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Strength Training and How To Apply For Faster Lap Times - Part 1


There are numerous professional opinions on whether or not strength training should be an instrumental part of a racer’s training program. In my opinion, strength training is imperative for the successful racer at multi day races like Loretta Lynn’s, Ponca, Lake Whitney and Oak Hill. Overall body strength will help prevent the effects of cumulative fatigue and allow for proper bike position and efficiency on the bike throughout the entire week of racing. Also, full body strength is a complement to the other elements of a complete performance training program: endurance, flexibility, nutrition and mental preparedness.

Let’s take a look at three direct benefits of strength training from a physiological stand point and how it relates to motorcycle racing. First, it will increase the amount of force your muscles can exert on a particular object. As a racer, moving a motorcycle around that weighs anywhere from one hundred to two hundred plus pounds for any extended period of time requires strength levels above the typical athlete that only has to concern himself with one’s body weight. When you add both the weight of the rider, the weight of the motorcycle and the law of physics that exponentially adds resistance to the working muscle, force is a key component for finishing a race as strong as you started.

Second, strength training will permit your muscles to reach a maximum output of force in a shorter period of time. Even if you are not a big fan of science, hang in there with me for this concept. Weight training will increase and facilitate the balance of strength in all working muscles and the resulting motor units (witch include motor nerves and muscle fibers). One nerve impulse can charge hundreds of fibers at once; a rapid series of multiple fiber twitches can generate maximum force quickly and for a long period of time. Weight training will teach your nervous system to recruit a wide variety of fibers. As one group of fibers fatigue, another group will be prepared to relieve the fatigued group. Without getting to complex, think about nerves as messengers from the brain which control every physical response. If motor nerves don’t tell the muscle fibers to twitch, your muscles won’t contract. The entire concept behind physical training is to teach your nervous system, with repeating particular muscular movements, to get the correct message to the working muscles. With a diversified strength program, you will initiate a message to include the number of fibers to be recruited, type of fibers used (fast twitch A or slow twitch B) and frequency of contractions. Remember, a diversified training program will recruit all of the fibers and the types of fibers needed for the required physical demands. This is the purpose behind sports specificity and related workout – the more specific the more productive.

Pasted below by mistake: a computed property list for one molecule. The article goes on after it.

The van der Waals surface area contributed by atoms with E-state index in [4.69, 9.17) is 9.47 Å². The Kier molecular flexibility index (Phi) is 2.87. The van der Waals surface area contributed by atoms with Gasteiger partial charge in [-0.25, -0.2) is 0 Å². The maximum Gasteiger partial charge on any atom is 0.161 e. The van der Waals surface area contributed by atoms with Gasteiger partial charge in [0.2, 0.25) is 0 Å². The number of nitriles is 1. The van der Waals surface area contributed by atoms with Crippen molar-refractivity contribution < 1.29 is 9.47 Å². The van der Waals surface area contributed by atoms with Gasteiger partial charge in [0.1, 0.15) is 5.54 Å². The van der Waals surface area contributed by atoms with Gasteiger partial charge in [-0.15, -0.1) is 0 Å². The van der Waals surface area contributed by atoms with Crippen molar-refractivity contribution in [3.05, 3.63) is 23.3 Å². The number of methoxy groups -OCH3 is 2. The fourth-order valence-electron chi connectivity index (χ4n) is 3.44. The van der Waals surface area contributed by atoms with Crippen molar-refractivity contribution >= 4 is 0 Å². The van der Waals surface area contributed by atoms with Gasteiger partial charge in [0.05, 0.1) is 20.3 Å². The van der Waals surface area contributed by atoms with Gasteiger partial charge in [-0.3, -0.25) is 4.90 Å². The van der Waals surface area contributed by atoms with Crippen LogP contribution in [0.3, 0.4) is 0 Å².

Finally, the duration of time your muscles can sustain the level of force before exhaustion is extended. The overload principle is based on the concept of subjecting the muscles to slightly more load levels than it has incurred in the past. With incremental load levels, the muscles will increase the fiber solicitation and corresponding recruitment. With proper rest, the muscles will grow stronger by developing new muscle tissue as an adaptation to the load levels.